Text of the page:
If the technique looks labour-intensive, that’s because it is. For complex designs such as these, it takes Arthur many months to complete each work, including time spent dyeing the straw, splitting open each shoot and flattening it in preparation for application. Arthur is accustomed to working eighteen-hour days when a deadline for delivery approaches, yet he doesn’t regard it as a gruelling ordeal. “In fact, I quite enjoy it,” says the softly spoken Parisian. “It’s very meditative.”


Raised in an artistic environment – his father is a master engraver – Arthur trained as a cabinet maker and furniture restorer before studying straw marquetry under the guidance of esteemed practitioner Lison de Caunes, a family friend and granddaughter of decorator and furniture designer André Groult. Although respectful of its heritage, Arthur is keen to push straw marquetry into new territory. “That’s how you keep the craftsmanship alive,” he says. Before taking it to Milan, the pair emailed an image of the Bloom cabinet to Lison to gauge her feedback. “She wished she had thought of this composition first,” says Arthur, grinning. “That was good to hear.” 


In devising the form of the tallboy, the console and the credenza, Adam, who was awarded the prestigious Rigg Design Prize by the NGV in 2015, took inspiration from the shape of the sphericon. This strange, Escher-like ‘paradoxical solid’ is made from the combination of four half cones, and segments of it can be found at either end of the credenza and in the oblique ‘frame’ surrounding the body of the spindly-legged tall boy. “We’re interested in making proud, confident pieces based on unorthodox shapes,” says Adam, adding that each item features custom hinges machined out of solid brass, “like jewellery for the furniture”.


The Perth-raised, Sydney-based designer has long been fascinated with the curves and diagonals of geometry – not to mention colour – as a glance at his back catalogue will attest, with furniture and objects designed for Cappellini, Alessi, Broached Commissions and Veuve Clicquot. “There’s a naivety to the simple, extruded geometry of these three pieces that I like,” says Adam, whose own work has been collected by the NGV, the Museum of Applied Arts and Sciences in Sydney, the Art Gallery of Western Australia, the Design Museum Ghent in Belgium and the Bagatti Valsecchi Museum in Milan. “The patterns are inspired by flowers, but the way we’ve pushed the geometry is a far cry from nature.”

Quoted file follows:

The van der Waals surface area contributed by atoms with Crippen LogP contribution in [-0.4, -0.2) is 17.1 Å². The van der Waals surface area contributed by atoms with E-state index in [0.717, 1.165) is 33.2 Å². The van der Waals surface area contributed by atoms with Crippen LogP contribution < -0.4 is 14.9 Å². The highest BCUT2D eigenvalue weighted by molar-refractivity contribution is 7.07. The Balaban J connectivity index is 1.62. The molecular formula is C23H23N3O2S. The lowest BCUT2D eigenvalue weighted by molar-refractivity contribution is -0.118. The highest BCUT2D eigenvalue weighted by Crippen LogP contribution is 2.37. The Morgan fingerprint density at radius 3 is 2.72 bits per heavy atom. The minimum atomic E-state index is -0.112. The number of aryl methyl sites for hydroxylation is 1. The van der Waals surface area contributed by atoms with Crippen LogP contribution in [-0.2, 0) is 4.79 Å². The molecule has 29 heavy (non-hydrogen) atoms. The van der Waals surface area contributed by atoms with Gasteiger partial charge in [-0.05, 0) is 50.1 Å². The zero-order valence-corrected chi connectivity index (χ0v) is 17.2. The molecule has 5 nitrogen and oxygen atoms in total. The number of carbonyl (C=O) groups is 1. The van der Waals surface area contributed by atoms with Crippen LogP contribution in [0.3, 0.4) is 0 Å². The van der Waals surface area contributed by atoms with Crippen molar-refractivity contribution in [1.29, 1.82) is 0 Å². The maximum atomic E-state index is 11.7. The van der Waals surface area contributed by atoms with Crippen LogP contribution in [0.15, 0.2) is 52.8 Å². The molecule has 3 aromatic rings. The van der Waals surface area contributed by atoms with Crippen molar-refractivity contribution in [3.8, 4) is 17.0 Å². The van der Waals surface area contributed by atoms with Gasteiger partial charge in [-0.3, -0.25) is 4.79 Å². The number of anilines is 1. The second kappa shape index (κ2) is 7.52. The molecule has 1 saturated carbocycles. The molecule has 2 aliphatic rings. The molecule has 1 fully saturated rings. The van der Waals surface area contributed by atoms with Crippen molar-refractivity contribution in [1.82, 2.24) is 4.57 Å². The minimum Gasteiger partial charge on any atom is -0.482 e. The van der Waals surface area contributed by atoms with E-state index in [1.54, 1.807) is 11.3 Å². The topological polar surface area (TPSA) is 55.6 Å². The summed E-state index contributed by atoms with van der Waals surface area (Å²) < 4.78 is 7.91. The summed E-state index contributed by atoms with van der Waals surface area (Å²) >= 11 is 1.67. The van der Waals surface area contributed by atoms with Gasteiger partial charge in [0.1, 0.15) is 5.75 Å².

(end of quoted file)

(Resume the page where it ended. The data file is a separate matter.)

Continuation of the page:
Great things can happen when tradition and innovation are combined in the crucible of creative enterprise, and A&A’s statement objects represent the acme of collectible design. Their partnership also demonstrates the benefits of stepping outside one’s own frame of reference to collaborate with practitioners from other cultures. Hybridity is powerful, and cross-cultural fertilisation has long been a wellspring of ingenious design.


“There’s a certain freedom to being a designer in Australia, compared to a place like France,” muses Adam. “We have a blank canvas to do almost anything. By moving here, Arthur has the opportunity to evolve his craft in a way that’s unconventional.” Other straw marquetry artisans are noticing, not least A&A’s penchant for using brightly coloured straw. “They contact Arthur on social media and ask: ‘How did you do that?’ So our work is resonating on a number of levels.”


For his part, Arthur is relishing the new direction he has taken since relocating to Australia. “At first I was more traditional. I remember looking at Adam’s colour schemes and thinking, it’s too much,” he says. “But now I’ve changed my mind.”


Tony Magnusson

August 2019